On April 26 the Fish and Wildlife Service released a statement that claims their Eagle Conservation Plan Guidance "fosters protection for bald and golden eagles." This is true, but so what? The carefully chosen word "fosters" is just another indication of posturing by an agency that went bad some time ago. The word foster means to encourage. How about this agency coming clean and using the words "does protect the bald and golden eagles"? The word "foster" is no better that the word "voluntary" which is used to describe the "voluntary regulations" this agency has for the wind industry.
The FWS Bald and Golden Eagle Conservation plan is a disgrace. How could any plan be developed when so many facts have been hidden? How could any plan be developed when so many fraudulent studies have been created? This plan should be called for what it really is, "the eagle extermination plan" because it is nothing but a legal shell game which allows the wind industry to legally kill bald and golden eagles. The "no net loss" criteria used by the FWS is a convenient excuse to hand out their kill or "take" permits. It all is just more of the same "encouragement" with "voluntary regulations."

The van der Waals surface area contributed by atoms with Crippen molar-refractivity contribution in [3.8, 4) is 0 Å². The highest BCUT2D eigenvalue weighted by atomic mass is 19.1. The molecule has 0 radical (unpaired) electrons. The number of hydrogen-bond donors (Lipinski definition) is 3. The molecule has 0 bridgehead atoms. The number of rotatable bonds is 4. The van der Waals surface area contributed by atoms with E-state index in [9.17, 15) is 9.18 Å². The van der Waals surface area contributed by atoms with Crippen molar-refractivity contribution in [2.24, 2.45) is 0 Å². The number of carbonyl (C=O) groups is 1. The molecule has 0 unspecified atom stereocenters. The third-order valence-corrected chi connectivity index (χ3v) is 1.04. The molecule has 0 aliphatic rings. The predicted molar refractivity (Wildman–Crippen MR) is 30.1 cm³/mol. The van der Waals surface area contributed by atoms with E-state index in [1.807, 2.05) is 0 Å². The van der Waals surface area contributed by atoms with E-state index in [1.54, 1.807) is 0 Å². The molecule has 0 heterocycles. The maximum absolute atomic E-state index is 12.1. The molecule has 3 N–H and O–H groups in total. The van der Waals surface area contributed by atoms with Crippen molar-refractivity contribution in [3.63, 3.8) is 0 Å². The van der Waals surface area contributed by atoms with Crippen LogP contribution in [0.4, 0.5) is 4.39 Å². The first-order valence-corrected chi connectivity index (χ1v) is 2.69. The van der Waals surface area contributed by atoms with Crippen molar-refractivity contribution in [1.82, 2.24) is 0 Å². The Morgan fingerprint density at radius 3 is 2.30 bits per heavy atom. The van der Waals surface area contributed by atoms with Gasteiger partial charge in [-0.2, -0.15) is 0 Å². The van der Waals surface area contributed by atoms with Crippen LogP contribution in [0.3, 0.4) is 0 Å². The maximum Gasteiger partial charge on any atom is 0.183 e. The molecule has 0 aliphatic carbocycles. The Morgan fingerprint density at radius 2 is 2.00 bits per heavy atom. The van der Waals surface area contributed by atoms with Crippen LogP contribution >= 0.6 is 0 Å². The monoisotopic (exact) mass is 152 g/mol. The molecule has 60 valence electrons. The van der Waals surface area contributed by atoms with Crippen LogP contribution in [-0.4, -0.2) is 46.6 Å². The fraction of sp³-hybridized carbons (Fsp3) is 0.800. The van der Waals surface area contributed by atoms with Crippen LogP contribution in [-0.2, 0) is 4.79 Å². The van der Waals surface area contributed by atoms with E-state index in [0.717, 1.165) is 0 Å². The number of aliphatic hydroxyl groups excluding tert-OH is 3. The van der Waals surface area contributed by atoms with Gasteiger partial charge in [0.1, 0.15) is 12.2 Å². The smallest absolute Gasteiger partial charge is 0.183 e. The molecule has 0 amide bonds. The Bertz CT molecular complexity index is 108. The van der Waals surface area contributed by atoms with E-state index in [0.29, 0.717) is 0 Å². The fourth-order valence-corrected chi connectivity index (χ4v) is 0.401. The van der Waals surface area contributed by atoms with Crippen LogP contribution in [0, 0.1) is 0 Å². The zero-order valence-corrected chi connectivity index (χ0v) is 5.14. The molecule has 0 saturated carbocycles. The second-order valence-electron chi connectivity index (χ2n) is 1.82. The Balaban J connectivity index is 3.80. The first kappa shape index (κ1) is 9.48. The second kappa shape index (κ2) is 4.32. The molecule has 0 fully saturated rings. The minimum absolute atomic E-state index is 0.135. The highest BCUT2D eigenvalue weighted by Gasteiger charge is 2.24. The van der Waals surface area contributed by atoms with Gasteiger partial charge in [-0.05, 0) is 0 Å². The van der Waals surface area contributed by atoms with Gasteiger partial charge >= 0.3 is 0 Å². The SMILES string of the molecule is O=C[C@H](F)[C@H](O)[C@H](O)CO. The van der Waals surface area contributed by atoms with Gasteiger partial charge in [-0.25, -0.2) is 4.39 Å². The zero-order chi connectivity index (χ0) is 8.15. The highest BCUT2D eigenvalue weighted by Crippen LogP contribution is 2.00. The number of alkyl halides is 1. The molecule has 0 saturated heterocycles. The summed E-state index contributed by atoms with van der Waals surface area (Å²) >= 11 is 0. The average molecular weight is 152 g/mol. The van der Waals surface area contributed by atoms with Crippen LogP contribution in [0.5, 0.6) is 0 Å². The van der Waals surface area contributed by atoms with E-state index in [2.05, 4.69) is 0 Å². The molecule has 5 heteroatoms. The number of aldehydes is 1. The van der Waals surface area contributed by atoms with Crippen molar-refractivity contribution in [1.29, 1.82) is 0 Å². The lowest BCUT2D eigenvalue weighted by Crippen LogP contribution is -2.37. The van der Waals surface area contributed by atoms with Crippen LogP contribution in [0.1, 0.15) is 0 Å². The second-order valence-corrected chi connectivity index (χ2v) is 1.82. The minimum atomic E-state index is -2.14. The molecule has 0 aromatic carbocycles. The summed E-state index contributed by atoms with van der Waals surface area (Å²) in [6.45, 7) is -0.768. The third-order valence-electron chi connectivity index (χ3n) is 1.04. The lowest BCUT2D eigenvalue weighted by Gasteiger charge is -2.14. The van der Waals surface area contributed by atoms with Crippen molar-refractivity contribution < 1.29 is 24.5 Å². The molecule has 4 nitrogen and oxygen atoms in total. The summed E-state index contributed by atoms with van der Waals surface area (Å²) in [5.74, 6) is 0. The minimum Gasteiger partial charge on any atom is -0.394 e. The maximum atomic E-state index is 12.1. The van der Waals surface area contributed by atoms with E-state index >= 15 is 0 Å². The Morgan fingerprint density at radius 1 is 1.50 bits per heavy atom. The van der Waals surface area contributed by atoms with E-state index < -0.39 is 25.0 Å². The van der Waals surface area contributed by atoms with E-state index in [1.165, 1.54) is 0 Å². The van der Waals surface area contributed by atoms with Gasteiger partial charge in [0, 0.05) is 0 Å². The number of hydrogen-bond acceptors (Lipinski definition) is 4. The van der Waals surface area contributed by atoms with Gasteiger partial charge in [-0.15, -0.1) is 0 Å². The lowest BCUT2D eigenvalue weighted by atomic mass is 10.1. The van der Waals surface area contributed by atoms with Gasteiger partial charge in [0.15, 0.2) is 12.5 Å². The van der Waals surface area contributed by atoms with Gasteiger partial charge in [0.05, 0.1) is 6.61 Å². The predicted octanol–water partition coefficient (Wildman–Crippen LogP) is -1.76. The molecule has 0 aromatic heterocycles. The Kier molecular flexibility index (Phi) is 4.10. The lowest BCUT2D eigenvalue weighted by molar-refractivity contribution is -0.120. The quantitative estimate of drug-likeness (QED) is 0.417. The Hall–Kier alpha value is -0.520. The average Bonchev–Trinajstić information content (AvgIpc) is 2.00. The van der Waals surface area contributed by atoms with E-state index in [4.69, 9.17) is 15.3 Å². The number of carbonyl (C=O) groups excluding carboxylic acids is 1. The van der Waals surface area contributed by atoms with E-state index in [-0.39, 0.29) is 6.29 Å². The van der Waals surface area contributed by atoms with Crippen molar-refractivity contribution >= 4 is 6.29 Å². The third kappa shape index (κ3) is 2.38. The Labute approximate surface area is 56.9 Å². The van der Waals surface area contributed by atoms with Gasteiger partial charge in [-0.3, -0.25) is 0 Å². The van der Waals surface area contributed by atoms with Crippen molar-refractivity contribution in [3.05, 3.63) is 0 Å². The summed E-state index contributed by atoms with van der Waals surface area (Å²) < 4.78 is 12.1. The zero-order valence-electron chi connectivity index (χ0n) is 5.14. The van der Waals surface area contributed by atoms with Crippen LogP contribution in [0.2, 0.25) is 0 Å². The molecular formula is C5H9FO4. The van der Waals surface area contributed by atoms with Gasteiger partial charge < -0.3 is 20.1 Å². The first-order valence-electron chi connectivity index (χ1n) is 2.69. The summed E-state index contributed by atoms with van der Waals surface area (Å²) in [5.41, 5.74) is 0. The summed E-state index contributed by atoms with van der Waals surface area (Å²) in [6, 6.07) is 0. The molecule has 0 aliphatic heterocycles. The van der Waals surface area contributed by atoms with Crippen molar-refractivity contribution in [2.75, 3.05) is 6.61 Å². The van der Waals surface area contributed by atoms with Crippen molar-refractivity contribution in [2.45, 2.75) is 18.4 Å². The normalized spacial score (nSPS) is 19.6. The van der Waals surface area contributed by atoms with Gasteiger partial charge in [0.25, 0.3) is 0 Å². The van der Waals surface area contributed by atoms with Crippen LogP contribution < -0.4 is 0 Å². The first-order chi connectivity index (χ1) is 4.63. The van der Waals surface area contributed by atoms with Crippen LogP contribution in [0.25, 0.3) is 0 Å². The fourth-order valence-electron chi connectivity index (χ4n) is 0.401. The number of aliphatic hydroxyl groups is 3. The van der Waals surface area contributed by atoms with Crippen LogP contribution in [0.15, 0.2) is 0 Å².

With encouragement and voluntary regulations the FWS has helped the wind industry destroy the historical habitat for the California condor. If it were not for the feeding stations keeping them from the turbines the condor population would now be extinct except for in captivity.
With encouragement and voluntary regulations The FWS has allowed the wind industry to develop the central Flyway habitat with many thousands of wind turbines. This region includes the Prairie Pothole Region sometimes referred to "North America’s duck factory." Encouragement and voluntary regulations have allowed the prairie's ponds and potholes to be invaded by huge deadly turbines and no one has been told about the terrible toll.
With the encouragement and voluntary regulations the profiteers looking to score our tax dollars have nothing to stop them.
Jim Wiegand is an independent wildlife expert with decades of field observations and analytical work. He is vice president of the US region of Save the Eagles International, an organization devoted to researching, protecting and preserving avian species threatened by human encroachment and development.